Sunday, February 27, 2011

Oracle of Ages & Seasons: 10 Years

This year is not only the 25th Anniversary of the Zelda franchise, but also the Oracle games are celebrating 10 years of excistence by now (and 20 years of A Link to the Past, but I'll come to that later). The games were released today ten years ago in Japan, on May 14th 2001 in the US and on October 5th 2001 in Europe. I can't believe that it's already been ten years ago, sometimes it feels like yesterday that I went into the store to pick these games up. My first Zelda game was Link's Awakening, so I was really excited about Oracles back then, because it's basically just "more of Link's Awakening".

What makes these games so special, is that they can be be linked together. They were basically the Zelda pendant to the Pokémon Red & Blue editions. The difference was that these were two entirely different games, which would get a common thread by linking. What also makes the Oracle games special is the fact, that these are the first Zelda game not directly developed by Nintendo, but by team from Capcom called Flagship. At first it was declined by Nintendo, but after Capcom showed many efforts they eventually gave in. Originally six Zelda GameBoy games were planned, but then a trilogy, the "Triforce Trilogy". Capcom started by remaking the first The Legend of Zelda game in the style of Link's Awakening. You can still cleary see that in the finished products, especially in Oracle of Seasons. The first dungeon, the Gnarled Root Dungeon, is a remake of the Eagle dungeon. All the bosses from the original Zelda game are present, the overworld map has similar structures and there are small nodds like old men hiding in a cave under burnable trees.

The third game would have been about color or daytime puzzles, but it got scrapped later, because the linking of three games was too complicated. This is actually sad, because in the way I see it, not having three games was the problem, but the linking itself. The linking turned out to be too complicated, which is the major flaw of the Oracle games. The order, in which you play the games, plays an important role. You can't get and experience everything by playing the games just once. But you can start a simple 2nd Quest and use it to complete your ring collection while playing in the other direction. So, you can either start a normal game, a linked game, a 2nd Quest or a linked 2nd Quest. That's four ways of how to play the game! Way too complicated. They should have made the linking in a way, that the order of the games doesn't matter. Even that you can play through the games at the same time. Just use the passwords (or the link cable connection) to add stuff in the other games. Unlock the Hero's Cave in one game, by finishing another. Unlock the Twinrova scenario in all games by beating all the games once. That way the linking would be less complicated, it would be more enjoyable to play through the games and it would even allow to have three or more games...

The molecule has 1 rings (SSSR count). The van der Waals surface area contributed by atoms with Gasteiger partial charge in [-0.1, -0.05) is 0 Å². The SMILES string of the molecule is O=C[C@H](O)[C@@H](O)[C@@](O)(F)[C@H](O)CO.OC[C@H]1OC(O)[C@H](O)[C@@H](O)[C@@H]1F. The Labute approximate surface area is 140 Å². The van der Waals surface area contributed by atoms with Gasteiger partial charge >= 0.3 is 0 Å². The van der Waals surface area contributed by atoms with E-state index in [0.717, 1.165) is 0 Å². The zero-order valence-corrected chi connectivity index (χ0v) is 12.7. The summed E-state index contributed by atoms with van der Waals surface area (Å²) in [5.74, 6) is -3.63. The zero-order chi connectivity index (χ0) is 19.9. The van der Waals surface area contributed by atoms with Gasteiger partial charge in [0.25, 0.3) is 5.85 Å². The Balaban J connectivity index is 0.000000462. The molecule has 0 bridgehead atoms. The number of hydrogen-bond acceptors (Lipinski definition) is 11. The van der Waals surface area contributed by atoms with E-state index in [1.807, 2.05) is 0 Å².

The animal buddies were another problem, you can only chose one per playthrough. Each buddy changes a part of the environment, so if you want to see all possible environments, you have to play through the games at least three times. If they would have simplified the linking and made three games, it probably would have been better to have one animal per game.

But it's too late for that, it's no use to celebrate the 10th birthday of the Oracle games by discussing their flaws. But I already summed up their strength with the statement "more of Link's Awakening". Because that's what these games are in the end and they did a great job with that, though they aren't really better than the original. But they offer a lot of cool quests, dungeons and items all in the lovely style and sometimes quirky ways of Link's Awakening.

With the 25th Anniversary of the Zelda franchise this year and Oracle of Ages & Seasons celebrating 10 years there might be a chance that both games will appear on the 3DS Virtual Console later this year. Around October 5th would be a good choice.

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